Micro Bubbles Help Ultrasound-Imaging of Blood Vessels

By Jamie Condliffe on at

A new ultrasound technique that uses tiny micro-bubbles to help improve the contrast of its images is capable of producing highly detailed pictures of blood vessels inside living animals.

The new technique, developed by researchers at the Langevin Institute in Paris, uses gas-filled bubbles that are just a couple of microns in diameter. While injecting gas into the blood can be dangerous when the volumes are large, these tiny bubbles are harmless, and in fact serve to improve ultrasound images. That’s because the differences in acoustic properties between a bubble and surrounding blood and tissue is huge, which means that ultrasound hitting one of the bubbles is strongly reflected, which in turn provides a clear image.

What the team from the Langevin Institute has done is use high-frequency ultrasound to trace the bubbles as they move through the blood vessels at rates of up to several thousand frames per second. That allows the team to trace the movement of bubbles with incredible accuracy, thus generating a highly detailed image of the blood vessel structure that they’re passing through. Really, then, they’re images of the movement of the bubbles rather than the vessel itself but the end result is the same.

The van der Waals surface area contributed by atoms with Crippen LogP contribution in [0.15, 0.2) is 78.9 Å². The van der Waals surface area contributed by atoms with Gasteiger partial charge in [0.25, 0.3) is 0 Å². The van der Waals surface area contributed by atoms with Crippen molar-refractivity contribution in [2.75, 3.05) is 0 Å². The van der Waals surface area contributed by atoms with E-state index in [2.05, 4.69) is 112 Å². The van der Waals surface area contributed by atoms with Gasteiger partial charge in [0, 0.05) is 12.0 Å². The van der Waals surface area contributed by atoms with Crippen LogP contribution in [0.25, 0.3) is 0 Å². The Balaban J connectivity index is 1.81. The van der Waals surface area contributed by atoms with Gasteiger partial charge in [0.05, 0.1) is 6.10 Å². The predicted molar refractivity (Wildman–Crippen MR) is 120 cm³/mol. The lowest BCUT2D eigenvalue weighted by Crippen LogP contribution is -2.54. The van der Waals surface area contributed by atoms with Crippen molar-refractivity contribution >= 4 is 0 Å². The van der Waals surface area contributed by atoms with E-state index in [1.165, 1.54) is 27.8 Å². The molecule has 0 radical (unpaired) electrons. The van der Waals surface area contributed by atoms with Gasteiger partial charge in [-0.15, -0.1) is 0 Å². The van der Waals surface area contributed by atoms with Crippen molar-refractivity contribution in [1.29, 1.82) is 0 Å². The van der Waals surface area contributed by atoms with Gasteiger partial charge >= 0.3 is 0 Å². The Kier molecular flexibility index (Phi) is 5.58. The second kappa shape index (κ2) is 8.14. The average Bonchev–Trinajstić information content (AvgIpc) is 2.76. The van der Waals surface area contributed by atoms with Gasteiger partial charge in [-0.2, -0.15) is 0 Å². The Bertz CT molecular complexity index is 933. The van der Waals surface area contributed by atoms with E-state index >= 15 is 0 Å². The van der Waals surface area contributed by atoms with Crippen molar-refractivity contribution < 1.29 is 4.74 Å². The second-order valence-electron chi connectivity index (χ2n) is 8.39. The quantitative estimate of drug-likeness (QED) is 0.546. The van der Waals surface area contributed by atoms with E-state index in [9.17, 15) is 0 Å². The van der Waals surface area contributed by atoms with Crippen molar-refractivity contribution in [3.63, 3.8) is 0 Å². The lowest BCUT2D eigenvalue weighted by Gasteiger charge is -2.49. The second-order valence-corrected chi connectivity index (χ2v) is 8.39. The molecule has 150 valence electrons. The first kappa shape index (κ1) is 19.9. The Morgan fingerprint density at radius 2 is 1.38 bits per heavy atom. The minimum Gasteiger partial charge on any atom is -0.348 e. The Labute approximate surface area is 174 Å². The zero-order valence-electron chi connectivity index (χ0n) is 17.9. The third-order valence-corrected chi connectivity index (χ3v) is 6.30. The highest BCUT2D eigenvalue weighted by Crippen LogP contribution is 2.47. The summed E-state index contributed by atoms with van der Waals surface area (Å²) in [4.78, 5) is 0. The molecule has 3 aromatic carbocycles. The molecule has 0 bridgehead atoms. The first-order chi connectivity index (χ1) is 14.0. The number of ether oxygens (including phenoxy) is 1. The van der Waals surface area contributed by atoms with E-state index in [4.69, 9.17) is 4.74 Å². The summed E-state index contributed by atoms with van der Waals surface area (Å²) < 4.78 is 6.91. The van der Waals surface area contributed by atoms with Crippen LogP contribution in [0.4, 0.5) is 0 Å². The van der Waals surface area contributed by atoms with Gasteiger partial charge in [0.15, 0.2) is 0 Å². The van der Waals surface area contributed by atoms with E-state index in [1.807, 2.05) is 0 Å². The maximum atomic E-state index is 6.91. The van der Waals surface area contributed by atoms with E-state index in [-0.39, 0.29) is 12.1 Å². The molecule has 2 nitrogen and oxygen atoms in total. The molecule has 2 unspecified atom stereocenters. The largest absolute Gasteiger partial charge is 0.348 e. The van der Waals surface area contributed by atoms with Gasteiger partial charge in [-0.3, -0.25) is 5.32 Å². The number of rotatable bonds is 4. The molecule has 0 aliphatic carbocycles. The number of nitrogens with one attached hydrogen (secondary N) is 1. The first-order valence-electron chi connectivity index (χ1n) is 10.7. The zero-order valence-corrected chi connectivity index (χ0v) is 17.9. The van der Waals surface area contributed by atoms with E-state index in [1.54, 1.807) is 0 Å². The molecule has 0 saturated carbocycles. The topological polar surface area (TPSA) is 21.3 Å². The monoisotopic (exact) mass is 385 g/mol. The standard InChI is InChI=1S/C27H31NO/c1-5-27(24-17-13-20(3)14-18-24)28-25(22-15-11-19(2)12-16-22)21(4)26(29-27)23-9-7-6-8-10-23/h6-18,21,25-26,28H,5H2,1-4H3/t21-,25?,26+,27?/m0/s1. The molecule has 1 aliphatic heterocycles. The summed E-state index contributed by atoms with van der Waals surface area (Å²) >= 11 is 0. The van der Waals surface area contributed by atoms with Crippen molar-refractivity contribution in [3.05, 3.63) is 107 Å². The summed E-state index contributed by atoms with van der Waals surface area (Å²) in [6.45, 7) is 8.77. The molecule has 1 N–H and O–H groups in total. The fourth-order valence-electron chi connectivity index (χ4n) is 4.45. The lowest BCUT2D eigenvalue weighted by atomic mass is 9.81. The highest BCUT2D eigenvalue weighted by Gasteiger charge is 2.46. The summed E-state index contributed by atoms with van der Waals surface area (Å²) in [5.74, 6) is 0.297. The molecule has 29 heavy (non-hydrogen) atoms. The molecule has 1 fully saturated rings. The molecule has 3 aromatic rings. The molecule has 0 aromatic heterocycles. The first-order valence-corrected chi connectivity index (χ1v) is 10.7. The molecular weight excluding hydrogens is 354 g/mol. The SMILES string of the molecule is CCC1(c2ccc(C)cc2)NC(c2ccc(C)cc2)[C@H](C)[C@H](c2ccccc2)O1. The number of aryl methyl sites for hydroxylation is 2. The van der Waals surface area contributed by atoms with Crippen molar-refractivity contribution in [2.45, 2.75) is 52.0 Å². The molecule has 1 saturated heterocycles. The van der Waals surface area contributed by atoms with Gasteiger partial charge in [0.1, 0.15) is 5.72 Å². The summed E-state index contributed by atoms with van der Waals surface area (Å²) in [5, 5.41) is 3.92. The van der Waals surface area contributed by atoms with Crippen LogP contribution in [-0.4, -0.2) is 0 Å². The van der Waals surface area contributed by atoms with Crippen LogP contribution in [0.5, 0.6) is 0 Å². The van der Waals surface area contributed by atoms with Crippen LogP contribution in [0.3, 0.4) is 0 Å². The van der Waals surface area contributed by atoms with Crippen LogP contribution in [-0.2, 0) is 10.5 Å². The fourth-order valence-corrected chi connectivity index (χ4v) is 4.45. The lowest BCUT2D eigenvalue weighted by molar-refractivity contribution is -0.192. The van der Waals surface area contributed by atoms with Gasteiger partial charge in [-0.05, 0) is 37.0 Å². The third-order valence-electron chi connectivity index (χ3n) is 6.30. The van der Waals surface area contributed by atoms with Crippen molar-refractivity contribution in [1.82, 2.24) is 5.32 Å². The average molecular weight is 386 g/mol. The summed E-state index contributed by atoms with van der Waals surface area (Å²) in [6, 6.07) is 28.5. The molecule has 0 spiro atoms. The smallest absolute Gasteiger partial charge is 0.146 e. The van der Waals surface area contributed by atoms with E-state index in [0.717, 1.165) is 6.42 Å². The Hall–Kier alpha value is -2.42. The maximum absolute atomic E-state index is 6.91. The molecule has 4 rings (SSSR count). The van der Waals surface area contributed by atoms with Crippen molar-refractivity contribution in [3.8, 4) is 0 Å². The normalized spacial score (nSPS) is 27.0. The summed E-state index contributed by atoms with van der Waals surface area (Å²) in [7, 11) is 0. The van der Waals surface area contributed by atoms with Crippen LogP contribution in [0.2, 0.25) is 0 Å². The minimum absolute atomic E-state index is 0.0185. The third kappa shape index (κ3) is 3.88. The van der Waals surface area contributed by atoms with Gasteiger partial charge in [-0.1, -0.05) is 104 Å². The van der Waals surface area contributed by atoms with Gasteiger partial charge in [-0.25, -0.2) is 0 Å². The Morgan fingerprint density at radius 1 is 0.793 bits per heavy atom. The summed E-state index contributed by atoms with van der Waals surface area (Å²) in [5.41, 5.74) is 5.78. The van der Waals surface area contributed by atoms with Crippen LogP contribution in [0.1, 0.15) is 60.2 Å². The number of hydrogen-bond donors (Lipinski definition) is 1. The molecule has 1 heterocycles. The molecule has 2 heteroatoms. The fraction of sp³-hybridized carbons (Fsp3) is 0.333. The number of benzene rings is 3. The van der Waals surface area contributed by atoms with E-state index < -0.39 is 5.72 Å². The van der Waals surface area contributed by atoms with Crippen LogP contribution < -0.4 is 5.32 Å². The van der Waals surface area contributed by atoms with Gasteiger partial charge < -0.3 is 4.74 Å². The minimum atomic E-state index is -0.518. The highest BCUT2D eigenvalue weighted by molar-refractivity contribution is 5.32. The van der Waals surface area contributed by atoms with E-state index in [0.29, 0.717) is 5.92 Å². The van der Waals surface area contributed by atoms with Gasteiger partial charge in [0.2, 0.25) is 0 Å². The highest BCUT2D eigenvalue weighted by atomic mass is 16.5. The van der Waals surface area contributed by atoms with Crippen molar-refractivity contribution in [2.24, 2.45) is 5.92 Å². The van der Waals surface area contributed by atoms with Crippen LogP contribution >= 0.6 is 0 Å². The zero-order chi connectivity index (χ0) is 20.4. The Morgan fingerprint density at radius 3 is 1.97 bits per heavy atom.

In these images, you can see the blood vessels in the brain of a rat. Each pixel is about the size of a single red blood cell. The researchers claim that they’ve been able to to improve the resolution of their ultrasound images by over an order of magnitude — usually, they can image structures that are about 150 microns in size, while the new technique lets them study objects as small as 10 microns. The results are published in Nature.

Speaking to New Scientist, the team claims that it already knows it can do better. In fact it plans to begin imaging structures as small as three microns, and it hopes the technique will be used to better understand cancerous tumours in the near future. [Nature via New Scientist]

Image by ESPCI/Inserm/CNRS